This is one of the greatest challenges for a screenwriter, and I do not envy Jennie Snyder, who wrote the adaptation. Besides the difficulty in conveying Rachel’s thoughts, there were other reasons why the movie didn’t strike a chord with its target audience. Here are a few of them. Hopefully studying these flaws will help you improve your own screenwriting skills.
No one likes a passive hero or heroine
Rachel is one of the most passive heroines I’ve ever seen in a romantic comedy. I realize that’s partly the point–her character arc involves transformation from Darcy’s passive doormat to an independent woman (cue up the Kelly Clarkson!).
But it’s tremendously tedious to watch. Midway through the movie, Rachel rhetorically asks Darcy, “do I ever say no to you?” No, Rachel, you don’t ever say no. You basically haven’t shown one iota of strength during the preceding 40 minutes.
Rachel’s love interest, Dex Thaler, isn’t any better. He’s also a weak, passive character, fortunately blessed with a great smile and a endless wardrobe from J Crew, and a penchant for mnemonic devices.
If you’re writing a romantic comedy, make sure that the audience has a reason to root for the two love interests to end up together. You know how everyone at Wimbledon was wondering who would win the epic match between Roger Federer and Rafael Nadal in 2008? That’s what it should be like for your audience.
They should be on tenderhooks, wondering if your leads will get together at the end. If we care about the characters, we’ll follow their journey, even if they start behaving like moronic teenagers on Spring Break when they reach the Hamptons.
But there really wasn’t a reason to root for Rachel, except out of pity. Sure, the girl has been living so long under Darcy’s shadow that she probably isn’t metabolizing enough vitamin D. Her self-confidence is wrecked. I get it. But in order for the audience to become interested in Rachel’s story, she had to demonstrate some spark of personality that we could relate too.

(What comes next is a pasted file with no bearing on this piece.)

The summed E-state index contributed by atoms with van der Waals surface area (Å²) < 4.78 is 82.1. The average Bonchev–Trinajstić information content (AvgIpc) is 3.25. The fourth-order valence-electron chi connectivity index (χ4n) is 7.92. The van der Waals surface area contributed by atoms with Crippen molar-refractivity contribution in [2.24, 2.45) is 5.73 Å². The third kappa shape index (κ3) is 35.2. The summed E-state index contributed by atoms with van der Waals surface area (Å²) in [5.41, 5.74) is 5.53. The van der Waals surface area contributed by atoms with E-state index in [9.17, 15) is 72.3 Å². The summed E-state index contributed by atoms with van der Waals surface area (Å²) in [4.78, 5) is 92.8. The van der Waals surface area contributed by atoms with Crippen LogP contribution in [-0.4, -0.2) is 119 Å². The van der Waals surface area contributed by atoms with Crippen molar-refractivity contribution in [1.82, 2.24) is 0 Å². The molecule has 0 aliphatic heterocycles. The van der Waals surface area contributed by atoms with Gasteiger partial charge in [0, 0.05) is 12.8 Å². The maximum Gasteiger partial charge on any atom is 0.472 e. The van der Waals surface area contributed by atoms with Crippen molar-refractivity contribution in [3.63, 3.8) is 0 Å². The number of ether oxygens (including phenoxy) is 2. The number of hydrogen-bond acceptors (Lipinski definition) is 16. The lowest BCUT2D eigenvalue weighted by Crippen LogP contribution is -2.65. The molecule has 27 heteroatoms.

If we examine Notting Hill, Hugh Grant’s character isn’t overflowing with self-confidence. In fact, far from it, and yet we feel that he deserves a shot of happiness, and we watched to see that he got it (to the tune of $116 million, domestic). Most likely because Hugh Grant’s character was gracious, charming, and blessed with a self-deprecating sense of humor that made him fun to watch.
Flashbacks are a death sentence for your screenplay
There were multiple flashbacks in Something Borrowed; two were even within 2 and 1/2 minutes of each other. They did serve an important purpose: to show Rachel’s relationship with Dex in law school, and how there was a deep affection between the two well before Darcy ever entered into the picture.
This is vital information because it mitigates the immorality of Rachel coveting her best friend’s fiance. Of course, it’s still not right, but we can forgive Rachel, because after all, Dex was really hers first, even though they never had an explicitly romantic relationship.
But the presence of so many flashbacks broke up the flow of the story and really derailed the movie’s momentum. If flashbacks are essential to tell your story, first try to limit how many are present–and don’t sequence them right after the other.